Around 2,200 heart disease patients were chosen to be in the study, a majority of them white males. One of the first discrepancies local cardiologists question.
"They do not represent the vast majority of patients that we see in hospitals that we have here in Tyler," says East Texas Medical Center Cardiologist Dr. Scott Lieberman.
"There are different ethnic groups most of which are not represented in this study. Does it apply to them? we don't know," says Cardiologist Dr. Thaddeus Tolleson with Trinity Mother Frances Health Institute.
In the trial, half of patients received aggressive drug therapy including statins, blood pressure medicine and aspirin to treat chest pain caused from blockage.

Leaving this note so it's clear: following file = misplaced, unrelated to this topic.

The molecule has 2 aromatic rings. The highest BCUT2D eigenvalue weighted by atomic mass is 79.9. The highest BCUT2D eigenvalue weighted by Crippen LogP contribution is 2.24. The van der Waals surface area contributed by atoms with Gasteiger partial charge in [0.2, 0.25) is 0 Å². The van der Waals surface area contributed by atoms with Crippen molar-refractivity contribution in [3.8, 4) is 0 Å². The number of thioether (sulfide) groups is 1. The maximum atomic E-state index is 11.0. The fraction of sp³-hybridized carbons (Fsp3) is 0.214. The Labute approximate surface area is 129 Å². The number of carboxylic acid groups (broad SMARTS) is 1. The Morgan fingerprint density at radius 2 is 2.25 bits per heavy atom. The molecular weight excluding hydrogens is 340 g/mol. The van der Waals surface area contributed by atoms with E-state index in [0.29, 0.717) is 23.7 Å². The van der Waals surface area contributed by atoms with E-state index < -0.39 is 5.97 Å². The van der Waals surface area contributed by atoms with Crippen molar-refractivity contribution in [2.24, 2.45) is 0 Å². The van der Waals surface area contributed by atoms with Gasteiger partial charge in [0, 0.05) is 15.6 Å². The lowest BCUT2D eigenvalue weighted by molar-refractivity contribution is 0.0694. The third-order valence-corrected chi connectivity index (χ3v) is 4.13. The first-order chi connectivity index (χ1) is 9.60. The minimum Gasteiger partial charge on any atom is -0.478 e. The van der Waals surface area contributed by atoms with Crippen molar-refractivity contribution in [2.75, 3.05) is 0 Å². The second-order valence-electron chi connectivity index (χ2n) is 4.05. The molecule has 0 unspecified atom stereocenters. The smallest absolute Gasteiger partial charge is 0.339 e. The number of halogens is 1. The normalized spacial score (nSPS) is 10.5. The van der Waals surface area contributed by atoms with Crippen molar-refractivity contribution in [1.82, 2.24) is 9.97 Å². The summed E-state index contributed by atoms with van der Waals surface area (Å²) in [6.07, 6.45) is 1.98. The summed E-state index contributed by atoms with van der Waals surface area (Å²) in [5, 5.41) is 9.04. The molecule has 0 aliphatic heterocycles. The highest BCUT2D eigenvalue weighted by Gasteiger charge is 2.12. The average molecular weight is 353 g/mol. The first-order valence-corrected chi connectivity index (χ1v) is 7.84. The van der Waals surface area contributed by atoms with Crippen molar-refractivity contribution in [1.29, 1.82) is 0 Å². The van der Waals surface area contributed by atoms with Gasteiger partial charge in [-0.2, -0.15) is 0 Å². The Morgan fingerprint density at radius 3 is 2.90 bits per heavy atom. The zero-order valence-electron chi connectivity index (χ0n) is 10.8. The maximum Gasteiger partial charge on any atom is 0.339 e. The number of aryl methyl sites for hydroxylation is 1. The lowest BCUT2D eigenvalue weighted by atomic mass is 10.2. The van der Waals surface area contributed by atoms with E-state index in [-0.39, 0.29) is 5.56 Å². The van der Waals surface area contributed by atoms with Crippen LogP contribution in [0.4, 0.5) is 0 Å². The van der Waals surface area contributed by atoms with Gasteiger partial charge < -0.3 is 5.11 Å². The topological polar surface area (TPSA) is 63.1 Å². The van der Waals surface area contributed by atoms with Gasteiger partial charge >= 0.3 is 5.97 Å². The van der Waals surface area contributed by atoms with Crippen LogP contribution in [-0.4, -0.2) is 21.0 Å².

The other half received the same drug therapy along with a stent. After 4 1/2 years, the rate of heart attack and death was the same.
Dr. Tolleson says what's not being told,"The current study was done in stable patients, not in patients who are having heart attacks."
Dr. Lieberman adds, "We're very concerned that these patients may not come in for medical care, or may feel all they need to do is stay on aspirin and they don't need to come in to the emergency room and be evaluated. I think that would be extremely counterproductive."
Both Tyler cardiologists say treating angina, or chest pain, solely through medical therapy is nothing new. In fact, they've prescribed it for some of their patients.
But with any medical procedure, what works for some may not work for others.
"For more sicker, unstable patients I don't want them turning away from getting a cath or an angioplasty that may save their life," says Dr. Lieberman.
In conclusion, talk to your doctor. He or she will generally list all your treatments options, based on what's right for you.